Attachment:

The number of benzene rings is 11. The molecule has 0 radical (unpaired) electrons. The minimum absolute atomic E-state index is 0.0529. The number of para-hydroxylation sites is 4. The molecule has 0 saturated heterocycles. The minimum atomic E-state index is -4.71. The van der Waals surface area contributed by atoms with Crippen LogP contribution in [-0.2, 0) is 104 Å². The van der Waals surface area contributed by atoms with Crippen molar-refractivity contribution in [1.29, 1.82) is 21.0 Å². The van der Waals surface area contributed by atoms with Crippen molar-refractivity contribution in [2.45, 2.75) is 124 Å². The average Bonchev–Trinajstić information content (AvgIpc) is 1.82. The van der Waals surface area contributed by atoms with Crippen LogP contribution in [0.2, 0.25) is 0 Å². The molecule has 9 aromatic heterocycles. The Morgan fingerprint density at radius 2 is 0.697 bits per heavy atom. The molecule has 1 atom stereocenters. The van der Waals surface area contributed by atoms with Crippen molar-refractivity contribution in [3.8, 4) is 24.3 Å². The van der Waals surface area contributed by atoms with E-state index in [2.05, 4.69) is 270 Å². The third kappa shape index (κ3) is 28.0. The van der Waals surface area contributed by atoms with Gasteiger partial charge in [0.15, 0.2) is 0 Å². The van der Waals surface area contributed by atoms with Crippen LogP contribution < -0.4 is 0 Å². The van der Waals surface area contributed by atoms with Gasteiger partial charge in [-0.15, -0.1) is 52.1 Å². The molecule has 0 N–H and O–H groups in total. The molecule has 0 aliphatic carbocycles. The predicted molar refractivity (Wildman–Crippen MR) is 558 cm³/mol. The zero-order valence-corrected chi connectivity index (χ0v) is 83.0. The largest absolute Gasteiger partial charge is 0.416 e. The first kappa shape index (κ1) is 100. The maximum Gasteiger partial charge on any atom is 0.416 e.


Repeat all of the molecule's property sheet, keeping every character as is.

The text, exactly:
The number of benzene rings is 11. The molecule has 0 radical (unpaired) electrons. The minimum absolute atomic E-state index is 0.0529. The number of para-hydroxylation sites is 4. The molecule has 0 saturated heterocycles. The minimum atomic E-state index is -4.71. The van der Waals surface area contributed by atoms with Crippen LogP contribution in [-0.2, 0) is 104 Å². The van der Waals surface area contributed by atoms with Crippen molar-refractivity contribution in [1.29, 1.82) is 21.0 Å². The van der Waals surface area contributed by atoms with Crippen molar-refractivity contribution in [2.45, 2.75) is 124 Å². The average Bonchev–Trinajstić information content (AvgIpc) is 1.82. The van der Waals surface area contributed by atoms with Crippen LogP contribution in [0.2, 0.25) is 0 Å². The molecule has 9 aromatic heterocycles. The Morgan fingerprint density at radius 2 is 0.697 bits per heavy atom. The molecule has 1 atom stereocenters. The van der Waals surface area contributed by atoms with Crippen molar-refractivity contribution in [3.8, 4) is 24.3 Å². The van der Waals surface area contributed by atoms with E-state index in [2.05, 4.69) is 270 Å². The third kappa shape index (κ3) is 28.0. The van der Waals surface area contributed by atoms with Gasteiger partial charge in [0.15, 0.2) is 0 Å². The van der Waals surface area contributed by atoms with Crippen LogP contribution < -0.4 is 0 Å². The van der Waals surface area contributed by atoms with Gasteiger partial charge in [-0.15, -0.1) is 52.1 Å². The molecule has 0 N–H and O–H groups in total. The molecule has 0 aliphatic carbocycles. The predicted molar refractivity (Wildman–Crippen MR) is 558 cm³/mol. The zero-order valence-corrected chi connectivity index (χ0v) is 83.0. The largest absolute Gasteiger partial charge is 0.416 e. The first kappa shape index (κ1) is 100. The maximum Gasteiger partial charge on any atom is 0.416 e.